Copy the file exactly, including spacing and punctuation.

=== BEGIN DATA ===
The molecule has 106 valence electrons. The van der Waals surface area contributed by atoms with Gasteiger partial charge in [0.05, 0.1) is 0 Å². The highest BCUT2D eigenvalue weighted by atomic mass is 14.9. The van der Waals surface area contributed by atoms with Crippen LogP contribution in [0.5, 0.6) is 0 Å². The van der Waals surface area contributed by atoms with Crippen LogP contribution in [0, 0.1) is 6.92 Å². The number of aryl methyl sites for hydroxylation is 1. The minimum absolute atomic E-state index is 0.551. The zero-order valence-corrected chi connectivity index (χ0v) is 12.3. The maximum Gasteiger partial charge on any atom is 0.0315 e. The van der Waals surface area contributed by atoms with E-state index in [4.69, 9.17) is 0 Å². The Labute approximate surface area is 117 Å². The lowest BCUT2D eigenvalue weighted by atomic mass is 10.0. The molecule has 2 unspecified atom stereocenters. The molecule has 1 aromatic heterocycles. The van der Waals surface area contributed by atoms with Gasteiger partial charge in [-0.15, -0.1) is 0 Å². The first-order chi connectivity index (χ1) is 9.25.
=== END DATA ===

The molecule has 106 valence electrons. The van der Waals surface area contributed by atoms with Gasteiger partial charge in [0.05, 0.1) is 0 Å². The highest BCUT2D eigenvalue weighted by atomic mass is 14.9. The van der Waals surface area contributed by atoms with Crippen LogP contribution in [0.5, 0.6) is 0 Å². The van der Waals surface area contributed by atoms with Crippen LogP contribution in [0, 0.1) is 6.92 Å². The number of aryl methyl sites for hydroxylation is 1. The minimum absolute atomic E-state index is 0.551. The zero-order valence-corrected chi connectivity index (χ0v) is 12.3. The maximum Gasteiger partial charge on any atom is 0.0315 e. The van der Waals surface area contributed by atoms with E-state index in [4.69, 9.17) is 0 Å². The Labute approximate surface area is 117 Å². The lowest BCUT2D eigenvalue weighted by atomic mass is 10.0. The molecule has 2 unspecified atom stereocenters. The molecule has 1 aromatic heterocycles. The van der Waals surface area contributed by atoms with Gasteiger partial charge in [-0.15, -0.1) is 0 Å². The first-order chi connectivity index (χ1) is 9.25.